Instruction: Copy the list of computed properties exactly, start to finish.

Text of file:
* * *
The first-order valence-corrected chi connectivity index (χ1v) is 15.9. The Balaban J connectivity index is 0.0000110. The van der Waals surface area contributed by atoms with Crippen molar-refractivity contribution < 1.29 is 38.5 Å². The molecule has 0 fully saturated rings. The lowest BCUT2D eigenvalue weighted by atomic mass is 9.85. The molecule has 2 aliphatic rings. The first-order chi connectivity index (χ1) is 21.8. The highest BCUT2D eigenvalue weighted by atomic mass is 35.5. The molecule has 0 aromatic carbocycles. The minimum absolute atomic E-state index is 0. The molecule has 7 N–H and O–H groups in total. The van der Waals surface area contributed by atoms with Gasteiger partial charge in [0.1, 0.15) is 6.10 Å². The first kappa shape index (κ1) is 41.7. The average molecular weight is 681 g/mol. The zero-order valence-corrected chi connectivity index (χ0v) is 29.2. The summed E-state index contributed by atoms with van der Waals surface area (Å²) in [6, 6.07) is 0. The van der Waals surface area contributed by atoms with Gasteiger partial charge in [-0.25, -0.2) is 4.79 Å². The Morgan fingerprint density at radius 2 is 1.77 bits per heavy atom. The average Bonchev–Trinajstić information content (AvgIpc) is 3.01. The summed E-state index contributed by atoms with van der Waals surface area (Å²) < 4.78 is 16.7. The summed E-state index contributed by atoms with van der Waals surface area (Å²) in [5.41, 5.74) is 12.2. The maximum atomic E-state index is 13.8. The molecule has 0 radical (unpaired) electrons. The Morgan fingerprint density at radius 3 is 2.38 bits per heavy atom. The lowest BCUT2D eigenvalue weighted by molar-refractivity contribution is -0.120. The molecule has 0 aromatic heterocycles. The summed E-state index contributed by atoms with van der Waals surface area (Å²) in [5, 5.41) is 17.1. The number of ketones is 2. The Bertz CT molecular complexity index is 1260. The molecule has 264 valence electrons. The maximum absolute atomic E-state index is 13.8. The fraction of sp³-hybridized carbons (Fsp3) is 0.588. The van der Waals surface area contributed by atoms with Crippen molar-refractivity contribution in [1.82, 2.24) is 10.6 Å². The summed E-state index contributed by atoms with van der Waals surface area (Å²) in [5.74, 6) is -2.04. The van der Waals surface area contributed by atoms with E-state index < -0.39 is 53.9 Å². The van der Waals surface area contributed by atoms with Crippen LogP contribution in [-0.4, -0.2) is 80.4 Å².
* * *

The first-order valence-corrected chi connectivity index (χ1v) is 15.9. The Balaban J connectivity index is 0.0000110. The van der Waals surface area contributed by atoms with Crippen molar-refractivity contribution < 1.29 is 38.5 Å². The molecule has 0 fully saturated rings. The lowest BCUT2D eigenvalue weighted by atomic mass is 9.85. The molecule has 2 aliphatic rings. The first-order chi connectivity index (χ1) is 21.8. The highest BCUT2D eigenvalue weighted by atomic mass is 35.5. The molecule has 0 aromatic carbocycles. The minimum absolute atomic E-state index is 0. The molecule has 7 N–H and O–H groups in total. The van der Waals surface area contributed by atoms with Gasteiger partial charge in [0.1, 0.15) is 6.10 Å². The first kappa shape index (κ1) is 41.7. The average molecular weight is 681 g/mol. The zero-order valence-corrected chi connectivity index (χ0v) is 29.2. The summed E-state index contributed by atoms with van der Waals surface area (Å²) in [6, 6.07) is 0. The van der Waals surface area contributed by atoms with Gasteiger partial charge in [-0.25, -0.2) is 4.79 Å². The Morgan fingerprint density at radius 2 is 1.77 bits per heavy atom. The average Bonchev–Trinajstić information content (AvgIpc) is 3.01. The summed E-state index contributed by atoms with van der Waals surface area (Å²) < 4.78 is 16.7. The summed E-state index contributed by atoms with van der Waals surface area (Å²) in [5.41, 5.74) is 12.2. The maximum atomic E-state index is 13.8. The molecule has 0 radical (unpaired) electrons. The Morgan fingerprint density at radius 3 is 2.38 bits per heavy atom. The lowest BCUT2D eigenvalue weighted by molar-refractivity contribution is -0.120. The molecule has 0 aromatic heterocycles. The summed E-state index contributed by atoms with van der Waals surface area (Å²) in [5, 5.41) is 17.1. The number of ketones is 2. The Bertz CT molecular complexity index is 1260. The molecule has 264 valence electrons. The maximum absolute atomic E-state index is 13.8. The fraction of sp³-hybridized carbons (Fsp3) is 0.588. The van der Waals surface area contributed by atoms with Crippen molar-refractivity contribution in [1.82, 2.24) is 10.6 Å². The summed E-state index contributed by atoms with van der Waals surface area (Å²) in [5.74, 6) is -2.04. The van der Waals surface area contributed by atoms with E-state index < -0.39 is 53.9 Å². The van der Waals surface area contributed by atoms with Crippen LogP contribution in [-0.4, -0.2) is 80.4 Å².